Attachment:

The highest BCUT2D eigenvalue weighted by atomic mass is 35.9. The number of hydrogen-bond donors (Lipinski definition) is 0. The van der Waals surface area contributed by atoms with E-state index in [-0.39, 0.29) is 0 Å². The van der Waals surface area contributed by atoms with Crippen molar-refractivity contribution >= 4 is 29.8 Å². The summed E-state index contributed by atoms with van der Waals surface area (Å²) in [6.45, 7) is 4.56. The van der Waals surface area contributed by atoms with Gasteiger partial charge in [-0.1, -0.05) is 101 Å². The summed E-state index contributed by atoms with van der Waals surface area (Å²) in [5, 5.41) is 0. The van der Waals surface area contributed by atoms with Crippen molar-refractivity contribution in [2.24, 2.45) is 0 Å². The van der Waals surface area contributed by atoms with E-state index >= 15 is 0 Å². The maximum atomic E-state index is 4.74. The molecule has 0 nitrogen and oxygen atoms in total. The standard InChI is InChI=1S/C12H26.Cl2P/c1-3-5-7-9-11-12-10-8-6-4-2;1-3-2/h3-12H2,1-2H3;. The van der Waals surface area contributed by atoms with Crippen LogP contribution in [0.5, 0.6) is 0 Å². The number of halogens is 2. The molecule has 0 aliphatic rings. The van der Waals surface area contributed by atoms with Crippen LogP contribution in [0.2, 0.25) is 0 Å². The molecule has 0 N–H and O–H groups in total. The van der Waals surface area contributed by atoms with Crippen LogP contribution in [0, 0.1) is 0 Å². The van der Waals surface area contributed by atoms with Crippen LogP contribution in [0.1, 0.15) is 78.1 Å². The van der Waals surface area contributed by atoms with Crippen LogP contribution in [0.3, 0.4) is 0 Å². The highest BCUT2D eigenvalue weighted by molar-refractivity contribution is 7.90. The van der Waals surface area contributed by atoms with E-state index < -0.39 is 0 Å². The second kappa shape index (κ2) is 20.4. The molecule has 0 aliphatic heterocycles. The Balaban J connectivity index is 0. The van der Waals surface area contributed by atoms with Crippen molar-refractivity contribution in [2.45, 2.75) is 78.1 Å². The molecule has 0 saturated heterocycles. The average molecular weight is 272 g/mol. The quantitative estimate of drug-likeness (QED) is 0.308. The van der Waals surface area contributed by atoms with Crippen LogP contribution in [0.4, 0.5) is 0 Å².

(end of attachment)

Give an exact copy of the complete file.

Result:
The highest BCUT2D eigenvalue weighted by atomic mass is 35.9. The number of hydrogen-bond donors (Lipinski definition) is 0. The van der Waals surface area contributed by atoms with E-state index in [-0.39, 0.29) is 0 Å². The van der Waals surface area contributed by atoms with Crippen molar-refractivity contribution >= 4 is 29.8 Å². The summed E-state index contributed by atoms with van der Waals surface area (Å²) in [6.45, 7) is 4.56. The van der Waals surface area contributed by atoms with Gasteiger partial charge in [-0.1, -0.05) is 101 Å². The summed E-state index contributed by atoms with van der Waals surface area (Å²) in [5, 5.41) is 0. The van der Waals surface area contributed by atoms with Crippen molar-refractivity contribution in [2.24, 2.45) is 0 Å². The van der Waals surface area contributed by atoms with E-state index >= 15 is 0 Å². The maximum atomic E-state index is 4.74. The molecule has 0 nitrogen and oxygen atoms in total. The standard InChI is InChI=1S/C12H26.Cl2P/c1-3-5-7-9-11-12-10-8-6-4-2;1-3-2/h3-12H2,1-2H3;. The van der Waals surface area contributed by atoms with Crippen LogP contribution in [0.5, 0.6) is 0 Å². The number of halogens is 2. The molecule has 0 aliphatic rings. The van der Waals surface area contributed by atoms with Crippen LogP contribution in [0.2, 0.25) is 0 Å². The molecule has 0 N–H and O–H groups in total. The van der Waals surface area contributed by atoms with Crippen LogP contribution in [0, 0.1) is 0 Å². The van der Waals surface area contributed by atoms with Crippen LogP contribution in [0.1, 0.15) is 78.1 Å². The van der Waals surface area contributed by atoms with Crippen LogP contribution in [0.3, 0.4) is 0 Å². The highest BCUT2D eigenvalue weighted by molar-refractivity contribution is 7.90. The van der Waals surface area contributed by atoms with E-state index < -0.39 is 0 Å². The second kappa shape index (κ2) is 20.4. The molecule has 0 aliphatic heterocycles. The Balaban J connectivity index is 0. The van der Waals surface area contributed by atoms with Crippen molar-refractivity contribution in [2.45, 2.75) is 78.1 Å². The molecule has 0 saturated heterocycles. The average molecular weight is 272 g/mol. The quantitative estimate of drug-likeness (QED) is 0.308. The van der Waals surface area contributed by atoms with Crippen LogP contribution in [0.4, 0.5) is 0 Å².